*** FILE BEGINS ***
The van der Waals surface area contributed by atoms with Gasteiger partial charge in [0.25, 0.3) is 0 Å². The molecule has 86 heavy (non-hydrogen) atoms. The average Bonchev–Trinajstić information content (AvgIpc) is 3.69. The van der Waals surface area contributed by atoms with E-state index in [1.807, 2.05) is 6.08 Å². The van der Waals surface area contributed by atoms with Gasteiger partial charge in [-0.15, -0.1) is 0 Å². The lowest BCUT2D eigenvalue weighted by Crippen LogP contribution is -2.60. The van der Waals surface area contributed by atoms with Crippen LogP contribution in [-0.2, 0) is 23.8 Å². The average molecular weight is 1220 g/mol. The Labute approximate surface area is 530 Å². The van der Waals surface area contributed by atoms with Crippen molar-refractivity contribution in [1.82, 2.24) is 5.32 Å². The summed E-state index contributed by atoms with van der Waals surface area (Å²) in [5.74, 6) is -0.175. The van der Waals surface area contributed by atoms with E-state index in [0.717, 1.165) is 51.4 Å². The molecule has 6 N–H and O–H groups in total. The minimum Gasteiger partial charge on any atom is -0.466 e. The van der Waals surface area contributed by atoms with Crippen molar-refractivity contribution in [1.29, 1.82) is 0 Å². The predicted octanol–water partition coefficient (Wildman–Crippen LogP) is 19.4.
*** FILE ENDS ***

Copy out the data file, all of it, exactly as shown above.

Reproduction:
The van der Waals surface area contributed by atoms with Gasteiger partial charge in [0.25, 0.3) is 0 Å². The molecule has 86 heavy (non-hydrogen) atoms. The average Bonchev–Trinajstić information content (AvgIpc) is 3.69. The van der Waals surface area contributed by atoms with E-state index in [1.807, 2.05) is 6.08 Å². The van der Waals surface area contributed by atoms with Gasteiger partial charge in [-0.15, -0.1) is 0 Å². The lowest BCUT2D eigenvalue weighted by Crippen LogP contribution is -2.60. The van der Waals surface area contributed by atoms with Crippen LogP contribution in [-0.2, 0) is 23.8 Å². The average molecular weight is 1220 g/mol. The Labute approximate surface area is 530 Å². The van der Waals surface area contributed by atoms with Crippen molar-refractivity contribution in [1.82, 2.24) is 5.32 Å². The summed E-state index contributed by atoms with van der Waals surface area (Å²) in [5.74, 6) is -0.175. The van der Waals surface area contributed by atoms with E-state index in [0.717, 1.165) is 51.4 Å². The molecule has 6 N–H and O–H groups in total. The minimum Gasteiger partial charge on any atom is -0.466 e. The van der Waals surface area contributed by atoms with Crippen molar-refractivity contribution in [1.29, 1.82) is 0 Å². The predicted octanol–water partition coefficient (Wildman–Crippen LogP) is 19.4.